May 24, 2012

0220 SINGAPORE - Hill Street Fire Station


In 19th century, most buildings in Singapore were made of wood, and for cooking and light was used open fire, so house fires were very common. After a major fire destroyed on 7 November 1855 S$13,000 of property around Kling Street (kling is a local reference to Indians), the civic authorities decided to establish a profesional fire brigade. This didn't happen until 1869, and a proper fire service was founded only in 1888, which it soon proved inadequate, because of lack in trained firemen and modern firefighting equipment. The arrival in 1904, from England, of Superintendent Montague William Pett (Singapore’s first professional firefighter), and the building, on Hill Street, between 1905 and 1908, of the Central Fire Station (in the picture), radically changed the situation.

For the new Central Fire Station were imported from Britain steel bricks and iron. It had a three-floor main building, with an engine house, living quarters for the firemen and their families, a repair shop, a carpenter shop, a paint room, a training yard and a lookout tower, which was the tallest tower in Singapore until the 1930s. The red-and-white brick building (a popular style in Edwardian England) was nicknamed "blood and bandage".

During WWII, the station was painted in camouflage green. After Singapore fell to the Japanese, 8 professional firefighters from the Singapore Fire Brigade and 27 of the auxiliary force personnel were allowed to stay, while the rest of the British officers were interned at Changi Prison. The remaining firefighting forces continued to carry out their duties throughout the Japanese Occupation.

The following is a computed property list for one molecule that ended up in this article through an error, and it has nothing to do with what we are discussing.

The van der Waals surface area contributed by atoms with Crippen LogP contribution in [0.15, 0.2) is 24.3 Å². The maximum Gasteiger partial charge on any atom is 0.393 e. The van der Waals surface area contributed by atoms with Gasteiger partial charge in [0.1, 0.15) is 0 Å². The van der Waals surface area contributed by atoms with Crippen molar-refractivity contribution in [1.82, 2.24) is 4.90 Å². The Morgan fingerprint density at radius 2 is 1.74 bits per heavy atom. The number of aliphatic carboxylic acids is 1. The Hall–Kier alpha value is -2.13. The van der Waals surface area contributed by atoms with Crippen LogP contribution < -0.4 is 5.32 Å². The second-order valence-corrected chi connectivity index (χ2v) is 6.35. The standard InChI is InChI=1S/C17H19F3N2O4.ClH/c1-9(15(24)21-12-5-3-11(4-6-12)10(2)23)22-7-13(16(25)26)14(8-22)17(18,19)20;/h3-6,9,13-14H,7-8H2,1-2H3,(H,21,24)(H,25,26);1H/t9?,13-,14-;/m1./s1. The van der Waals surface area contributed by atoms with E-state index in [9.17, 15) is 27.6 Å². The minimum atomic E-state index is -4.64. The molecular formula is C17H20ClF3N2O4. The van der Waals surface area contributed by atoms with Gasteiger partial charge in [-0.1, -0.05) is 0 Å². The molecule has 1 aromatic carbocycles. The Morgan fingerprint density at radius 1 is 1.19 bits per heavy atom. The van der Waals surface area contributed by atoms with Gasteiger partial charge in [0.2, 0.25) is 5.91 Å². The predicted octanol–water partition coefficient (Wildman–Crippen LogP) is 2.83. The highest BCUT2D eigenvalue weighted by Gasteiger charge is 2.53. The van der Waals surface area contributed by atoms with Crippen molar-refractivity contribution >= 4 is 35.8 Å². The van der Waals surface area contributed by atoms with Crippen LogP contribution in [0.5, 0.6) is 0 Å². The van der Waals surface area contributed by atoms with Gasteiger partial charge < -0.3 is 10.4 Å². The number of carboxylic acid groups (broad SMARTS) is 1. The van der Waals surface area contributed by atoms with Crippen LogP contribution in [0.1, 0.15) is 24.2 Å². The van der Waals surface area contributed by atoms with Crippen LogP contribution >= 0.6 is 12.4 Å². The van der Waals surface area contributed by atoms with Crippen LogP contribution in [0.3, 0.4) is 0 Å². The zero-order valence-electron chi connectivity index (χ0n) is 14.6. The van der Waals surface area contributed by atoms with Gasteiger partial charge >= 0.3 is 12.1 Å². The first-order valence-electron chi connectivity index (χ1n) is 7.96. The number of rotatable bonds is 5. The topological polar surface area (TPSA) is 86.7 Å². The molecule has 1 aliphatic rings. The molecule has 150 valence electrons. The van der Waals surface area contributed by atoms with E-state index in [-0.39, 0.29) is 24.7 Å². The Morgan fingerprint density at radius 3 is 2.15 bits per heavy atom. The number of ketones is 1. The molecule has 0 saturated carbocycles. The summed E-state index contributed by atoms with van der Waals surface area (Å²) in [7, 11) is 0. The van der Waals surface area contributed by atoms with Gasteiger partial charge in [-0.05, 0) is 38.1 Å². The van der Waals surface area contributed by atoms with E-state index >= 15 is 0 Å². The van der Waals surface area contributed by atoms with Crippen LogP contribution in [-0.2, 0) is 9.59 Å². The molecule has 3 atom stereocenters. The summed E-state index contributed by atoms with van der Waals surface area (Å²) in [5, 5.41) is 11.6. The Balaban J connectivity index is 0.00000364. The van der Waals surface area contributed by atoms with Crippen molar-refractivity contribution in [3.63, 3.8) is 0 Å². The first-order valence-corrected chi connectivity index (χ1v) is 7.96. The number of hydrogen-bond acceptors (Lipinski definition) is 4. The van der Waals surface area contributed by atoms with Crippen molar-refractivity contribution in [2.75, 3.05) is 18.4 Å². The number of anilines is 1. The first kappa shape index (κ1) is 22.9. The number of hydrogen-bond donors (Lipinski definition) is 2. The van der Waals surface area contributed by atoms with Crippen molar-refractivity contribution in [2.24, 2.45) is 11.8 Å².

The station was granted national monument status in 1998, and the Singapore Civil Defence Force subsequently embarked on conservation and reconstruction work, including building the Heritage Gallery to commemorate the history of the local fire service. The gallery is located in the oldest part of the station and features photographs of major fires, old firefighting equipment and uniforms, interactive displays and audio-visual presentations to reach out to the public. Its highlights include a 19th century fire engine, and the 30m lookout tower which visitors can climb up.

About the stamps
The first stamp, depicting White-Collared Kingfisher (5¢), is part of a Pond Life definitive collection, about which I wrote here.

The second stamp is part of another definive series, Flora and Fauna issued on 2007 and consisting of 14 denominations:
• Domestic 1st Class -  Frangipani (Plumeria rubra)
• Domestic 2nd Class - Torch ginger (Etlingera elatior)
• Crimson sunbird (Aethopyga siparaja) (5c)
• Yellow-rumped flycatcher (Ficedula zanthopygia) (20c)
• Blue-throated bee-eater (Merops viridis) (30c)
• Yellow wagtail (Motacilla flava) (45c) – it’s on this postcard
• Stork-billed kingfisher (Pelargopsis capensis) (50c)
• Blue-crowned hanging parrot (Loriculus galgulus) (55c)
• Common goldenback (Dinopium javanese) (65c)
• Jamnu fruit dove (Ptilinopus jambu) (80c)
• Large indian civet (Viverra zibetha) ($1.10)
• Banded leaf monkey (Prebytis femoralis) ($2.00)
• Malayan pangolin (Manis javanica) ($5.00)
• Cream-coloured giant squirrel (Ratufa affinis) ($10.00)
The stamps were reprint for several times, the reprint marking being clearly indicated 2007B (1st reprint), 2007C (2nd reprint), 2007D (3rd reprint), etc. On my postcard is a 2007E.


sender: Kai / leengiankai (postcrossing)
sent from Singapore, on 04.05.2012

No comments:

Post a Comment